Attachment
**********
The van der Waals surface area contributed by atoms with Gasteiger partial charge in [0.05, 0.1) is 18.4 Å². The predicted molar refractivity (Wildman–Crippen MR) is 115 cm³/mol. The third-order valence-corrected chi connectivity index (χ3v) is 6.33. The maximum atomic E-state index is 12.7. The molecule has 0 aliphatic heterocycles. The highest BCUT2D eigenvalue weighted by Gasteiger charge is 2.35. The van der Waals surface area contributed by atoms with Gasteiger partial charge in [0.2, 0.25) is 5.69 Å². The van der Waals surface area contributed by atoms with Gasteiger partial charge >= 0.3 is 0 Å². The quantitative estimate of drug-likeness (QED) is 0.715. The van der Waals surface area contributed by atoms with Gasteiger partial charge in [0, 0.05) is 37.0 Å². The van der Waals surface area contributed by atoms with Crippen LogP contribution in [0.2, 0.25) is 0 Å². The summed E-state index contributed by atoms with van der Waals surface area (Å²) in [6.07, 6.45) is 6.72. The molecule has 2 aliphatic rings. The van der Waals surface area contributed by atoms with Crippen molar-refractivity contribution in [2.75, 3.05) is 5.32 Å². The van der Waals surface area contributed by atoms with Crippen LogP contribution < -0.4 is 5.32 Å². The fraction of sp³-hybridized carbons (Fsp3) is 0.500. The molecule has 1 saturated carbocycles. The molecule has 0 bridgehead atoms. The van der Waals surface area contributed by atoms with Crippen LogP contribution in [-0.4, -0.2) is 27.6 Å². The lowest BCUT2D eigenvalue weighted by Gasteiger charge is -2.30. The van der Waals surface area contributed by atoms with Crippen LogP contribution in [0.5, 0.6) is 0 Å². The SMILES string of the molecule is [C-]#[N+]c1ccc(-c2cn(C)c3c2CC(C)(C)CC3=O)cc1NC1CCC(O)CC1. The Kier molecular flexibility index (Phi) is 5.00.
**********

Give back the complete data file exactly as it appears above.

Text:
The van der Waals surface area contributed by atoms with Gasteiger partial charge in [0.05, 0.1) is 18.4 Å². The predicted molar refractivity (Wildman–Crippen MR) is 115 cm³/mol. The third-order valence-corrected chi connectivity index (χ3v) is 6.33. The maximum atomic E-state index is 12.7. The molecule has 0 aliphatic heterocycles. The highest BCUT2D eigenvalue weighted by Gasteiger charge is 2.35. The van der Waals surface area contributed by atoms with Gasteiger partial charge in [0.2, 0.25) is 5.69 Å². The van der Waals surface area contributed by atoms with Gasteiger partial charge >= 0.3 is 0 Å². The quantitative estimate of drug-likeness (QED) is 0.715. The van der Waals surface area contributed by atoms with Gasteiger partial charge in [0, 0.05) is 37.0 Å². The van der Waals surface area contributed by atoms with Crippen LogP contribution in [0.2, 0.25) is 0 Å². The summed E-state index contributed by atoms with van der Waals surface area (Å²) in [6.07, 6.45) is 6.72. The molecule has 2 aliphatic rings. The van der Waals surface area contributed by atoms with Crippen molar-refractivity contribution in [2.75, 3.05) is 5.32 Å². The van der Waals surface area contributed by atoms with Crippen LogP contribution < -0.4 is 5.32 Å². The fraction of sp³-hybridized carbons (Fsp3) is 0.500. The molecule has 1 saturated carbocycles. The molecule has 0 bridgehead atoms. The van der Waals surface area contributed by atoms with Crippen LogP contribution in [-0.4, -0.2) is 27.6 Å². The lowest BCUT2D eigenvalue weighted by Gasteiger charge is -2.30. The van der Waals surface area contributed by atoms with Crippen LogP contribution in [0.5, 0.6) is 0 Å². The SMILES string of the molecule is [C-]#[N+]c1ccc(-c2cn(C)c3c2CC(C)(C)CC3=O)cc1NC1CCC(O)CC1. The Kier molecular flexibility index (Phi) is 5.00.